Three Far Flung Locations to Inspire Fantastic Interior Design
Are you moving into a new place and want to make your mark on it? Or maybe your existing home needs an overhaul?
Sometimes it can be difficult to come up with new ideas that really resonate with your taste, and even trickier to choose one. But often, the inspiration we’re looking for already exists, in the culture and styles of different countries.
Here are three locations that each have their own particular, distinctive, interior design features, and how to achieve them in your own home.
Known as ‘shoji’ in Japanese, sliding doors were traditionally made of translucent paper that would take advantage of the natural light and create a sense of flow that doesn’t interrupt the distinctions from room to room.
Use smart storage to make sure that all the bits and pieces are cleared away neatly out of sight, allowing your mind to relax and be free of the internal clutter that can distract you from relaxation.
Bringing nature indoors:
There is plenty of natural wood in Japanese interior design, creating the serenity and peace that so many of us are looking for. Add plants like bamboo and bonsai for a touch of nature, and incorporate expansive views with floor to ceiling, wall to wall windows that create a sense of unity with the great outdoors.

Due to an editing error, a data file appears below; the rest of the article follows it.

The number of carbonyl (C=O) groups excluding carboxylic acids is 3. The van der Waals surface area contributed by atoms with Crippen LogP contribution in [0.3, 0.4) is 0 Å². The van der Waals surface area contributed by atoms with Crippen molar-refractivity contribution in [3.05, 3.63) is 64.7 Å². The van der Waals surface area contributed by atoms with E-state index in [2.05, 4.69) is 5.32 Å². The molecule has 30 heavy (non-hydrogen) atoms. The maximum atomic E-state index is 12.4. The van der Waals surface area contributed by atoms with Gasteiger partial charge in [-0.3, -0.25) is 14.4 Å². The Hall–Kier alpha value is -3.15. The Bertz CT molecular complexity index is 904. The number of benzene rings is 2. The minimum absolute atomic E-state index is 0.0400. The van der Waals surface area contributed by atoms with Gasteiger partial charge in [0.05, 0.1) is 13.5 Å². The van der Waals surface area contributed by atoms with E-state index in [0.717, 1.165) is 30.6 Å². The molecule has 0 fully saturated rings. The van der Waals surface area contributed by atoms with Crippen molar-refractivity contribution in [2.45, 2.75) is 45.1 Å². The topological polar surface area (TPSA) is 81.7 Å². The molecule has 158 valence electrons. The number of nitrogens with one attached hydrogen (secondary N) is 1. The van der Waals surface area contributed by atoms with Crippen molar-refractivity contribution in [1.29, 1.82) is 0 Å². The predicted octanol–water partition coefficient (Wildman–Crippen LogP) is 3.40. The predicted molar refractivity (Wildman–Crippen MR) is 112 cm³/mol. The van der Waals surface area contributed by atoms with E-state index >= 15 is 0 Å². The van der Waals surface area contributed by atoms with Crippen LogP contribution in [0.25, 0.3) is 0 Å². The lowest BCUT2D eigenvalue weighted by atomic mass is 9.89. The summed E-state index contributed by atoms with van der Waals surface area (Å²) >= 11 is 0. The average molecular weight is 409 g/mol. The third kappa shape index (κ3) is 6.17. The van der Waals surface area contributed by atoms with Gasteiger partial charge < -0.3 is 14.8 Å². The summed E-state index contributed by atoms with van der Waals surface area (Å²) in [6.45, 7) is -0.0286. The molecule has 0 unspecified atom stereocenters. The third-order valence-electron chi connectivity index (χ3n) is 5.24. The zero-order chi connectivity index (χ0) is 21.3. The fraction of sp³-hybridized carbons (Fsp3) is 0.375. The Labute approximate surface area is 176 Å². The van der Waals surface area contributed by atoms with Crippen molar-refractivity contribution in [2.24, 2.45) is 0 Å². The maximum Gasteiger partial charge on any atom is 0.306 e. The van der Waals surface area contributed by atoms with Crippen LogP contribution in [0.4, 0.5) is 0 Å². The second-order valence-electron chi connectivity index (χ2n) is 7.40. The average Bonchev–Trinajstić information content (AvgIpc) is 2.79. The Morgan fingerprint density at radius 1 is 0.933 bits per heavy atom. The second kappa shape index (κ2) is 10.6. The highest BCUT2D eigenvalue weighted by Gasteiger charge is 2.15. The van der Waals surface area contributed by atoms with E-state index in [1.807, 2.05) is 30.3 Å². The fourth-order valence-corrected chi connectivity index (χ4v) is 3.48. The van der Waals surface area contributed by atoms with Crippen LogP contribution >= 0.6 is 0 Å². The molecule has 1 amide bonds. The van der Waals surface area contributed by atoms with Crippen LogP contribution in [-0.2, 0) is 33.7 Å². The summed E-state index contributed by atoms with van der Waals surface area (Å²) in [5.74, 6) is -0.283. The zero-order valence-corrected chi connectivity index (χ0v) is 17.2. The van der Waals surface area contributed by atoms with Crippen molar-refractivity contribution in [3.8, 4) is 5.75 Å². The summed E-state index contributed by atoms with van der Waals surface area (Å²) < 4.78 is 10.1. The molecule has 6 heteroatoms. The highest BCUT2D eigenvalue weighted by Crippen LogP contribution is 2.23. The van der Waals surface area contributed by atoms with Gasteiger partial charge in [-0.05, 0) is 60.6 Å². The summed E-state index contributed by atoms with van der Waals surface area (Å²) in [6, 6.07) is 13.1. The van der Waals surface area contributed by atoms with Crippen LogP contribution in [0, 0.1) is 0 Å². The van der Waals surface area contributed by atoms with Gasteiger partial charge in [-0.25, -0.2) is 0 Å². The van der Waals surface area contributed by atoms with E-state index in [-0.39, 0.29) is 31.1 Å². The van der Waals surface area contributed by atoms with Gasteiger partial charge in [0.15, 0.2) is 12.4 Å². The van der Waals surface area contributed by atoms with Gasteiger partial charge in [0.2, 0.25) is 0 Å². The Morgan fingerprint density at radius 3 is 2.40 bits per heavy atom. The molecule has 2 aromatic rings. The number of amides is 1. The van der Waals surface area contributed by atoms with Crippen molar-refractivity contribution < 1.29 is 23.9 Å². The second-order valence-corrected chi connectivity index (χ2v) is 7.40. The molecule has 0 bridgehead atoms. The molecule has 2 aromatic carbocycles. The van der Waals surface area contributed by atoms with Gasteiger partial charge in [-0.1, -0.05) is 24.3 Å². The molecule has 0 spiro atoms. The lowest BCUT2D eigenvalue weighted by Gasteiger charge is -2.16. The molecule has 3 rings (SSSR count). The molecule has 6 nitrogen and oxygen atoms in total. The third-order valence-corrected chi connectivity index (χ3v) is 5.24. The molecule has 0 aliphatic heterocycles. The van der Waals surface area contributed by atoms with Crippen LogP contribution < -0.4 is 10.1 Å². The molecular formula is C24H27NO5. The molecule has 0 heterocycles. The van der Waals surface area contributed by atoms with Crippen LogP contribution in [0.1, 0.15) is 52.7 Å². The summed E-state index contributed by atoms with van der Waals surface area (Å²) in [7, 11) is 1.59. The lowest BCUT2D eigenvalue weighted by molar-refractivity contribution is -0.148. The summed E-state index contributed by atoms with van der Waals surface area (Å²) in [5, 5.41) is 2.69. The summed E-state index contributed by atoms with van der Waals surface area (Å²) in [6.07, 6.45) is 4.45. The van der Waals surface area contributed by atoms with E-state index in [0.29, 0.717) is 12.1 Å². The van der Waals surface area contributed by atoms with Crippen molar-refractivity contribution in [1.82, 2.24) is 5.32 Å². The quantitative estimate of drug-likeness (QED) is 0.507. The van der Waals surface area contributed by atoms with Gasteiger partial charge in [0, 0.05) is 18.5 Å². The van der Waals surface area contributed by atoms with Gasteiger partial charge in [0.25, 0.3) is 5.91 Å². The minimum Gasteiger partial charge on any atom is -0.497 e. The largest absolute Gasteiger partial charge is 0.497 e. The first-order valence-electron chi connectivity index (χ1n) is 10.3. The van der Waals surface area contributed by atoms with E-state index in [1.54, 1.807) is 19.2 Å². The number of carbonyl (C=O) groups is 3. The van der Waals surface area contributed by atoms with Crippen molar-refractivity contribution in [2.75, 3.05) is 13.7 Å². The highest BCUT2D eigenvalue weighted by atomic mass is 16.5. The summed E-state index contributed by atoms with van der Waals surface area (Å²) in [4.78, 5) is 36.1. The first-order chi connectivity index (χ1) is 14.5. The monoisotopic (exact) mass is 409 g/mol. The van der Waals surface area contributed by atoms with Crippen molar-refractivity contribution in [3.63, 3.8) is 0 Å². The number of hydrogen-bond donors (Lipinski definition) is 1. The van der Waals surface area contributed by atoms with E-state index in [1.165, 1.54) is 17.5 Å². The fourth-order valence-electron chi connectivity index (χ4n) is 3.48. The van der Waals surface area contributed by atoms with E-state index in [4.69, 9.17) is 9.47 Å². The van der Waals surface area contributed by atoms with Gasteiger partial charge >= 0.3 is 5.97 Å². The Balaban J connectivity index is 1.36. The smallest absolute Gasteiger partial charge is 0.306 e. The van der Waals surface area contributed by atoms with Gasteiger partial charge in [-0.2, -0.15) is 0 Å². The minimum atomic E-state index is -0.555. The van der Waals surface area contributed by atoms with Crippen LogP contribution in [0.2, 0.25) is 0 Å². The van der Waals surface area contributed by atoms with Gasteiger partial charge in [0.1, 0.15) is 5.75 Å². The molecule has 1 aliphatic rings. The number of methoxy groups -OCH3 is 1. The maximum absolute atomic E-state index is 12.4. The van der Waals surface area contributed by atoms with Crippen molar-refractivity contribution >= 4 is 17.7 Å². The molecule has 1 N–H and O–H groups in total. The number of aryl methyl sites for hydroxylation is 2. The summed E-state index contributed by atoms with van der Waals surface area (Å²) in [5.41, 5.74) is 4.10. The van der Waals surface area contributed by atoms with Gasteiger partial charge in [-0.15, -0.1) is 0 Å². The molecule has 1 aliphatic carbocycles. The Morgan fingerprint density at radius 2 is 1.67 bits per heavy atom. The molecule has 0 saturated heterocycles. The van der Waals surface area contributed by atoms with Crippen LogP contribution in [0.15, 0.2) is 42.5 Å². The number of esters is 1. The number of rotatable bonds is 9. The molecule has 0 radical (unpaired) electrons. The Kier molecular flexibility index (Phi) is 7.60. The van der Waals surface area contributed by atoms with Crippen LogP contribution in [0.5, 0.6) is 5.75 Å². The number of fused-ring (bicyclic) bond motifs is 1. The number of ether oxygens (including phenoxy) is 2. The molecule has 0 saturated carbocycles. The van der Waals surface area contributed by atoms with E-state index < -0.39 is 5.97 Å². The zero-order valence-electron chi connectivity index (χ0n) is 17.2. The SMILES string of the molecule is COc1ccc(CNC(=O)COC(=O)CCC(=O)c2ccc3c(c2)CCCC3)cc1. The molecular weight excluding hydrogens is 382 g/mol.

Many Japanese rooms will have very little in the way of furniture, with only matting on the floor, several cushions for seating, and a low table.
Think white, black, and grey with some subtle brighter colours sometimes thrown in.
The Scandinavians love to celebrate the natural beauty of materials, so choose high quality pieces that show off their characteristics.
Like the Japanese, Scandinavians are believers in keeping rooms clear of clutter and not going overboard with accessories and furniture, creating a calming focus on the negative space that’s both liberating and relaxing.
Choose some striking statement pieces to contrast the sparse background style, adding some ‘oomph’ and creating a focal point for the room.
One of the most distinctive shapes in Moroccan design is the curved and tapered keyhole shape that is used throughout buildings, in doorways, alcoves, windows, and much more. You don’t have to completely remodel to include this; create recessed storage by adding a wooden frame in the keyhole shape to the front of a piece, or use masking tape to add it to one wall as a painted feature.
Moroccan design is the confluence of many religions and other styles, so don’t be afraid to mix things up and have a riotous effect that draws the eye in many directions.
Usually based on a neutral background, the palette of Moroccan colours ranges from deep azures and vibrant turquoise through to fiery oranges, yellows, and deep reds.
Rugs, cushions, wall hangings, drapes, throws, and upholstery should all scream comfort, luxury and decadence.
Tiled areas featuring bold colour and geometric design are common in Moroccan interior design, and fairly easy to find in retailers. Get creative about where to tile, and make it a feature of the room.
Now that you’ve got some food for thought, why not go online and check out visual representations of these different, but equally fantastic, interior design styles, to see which one suits you and your home?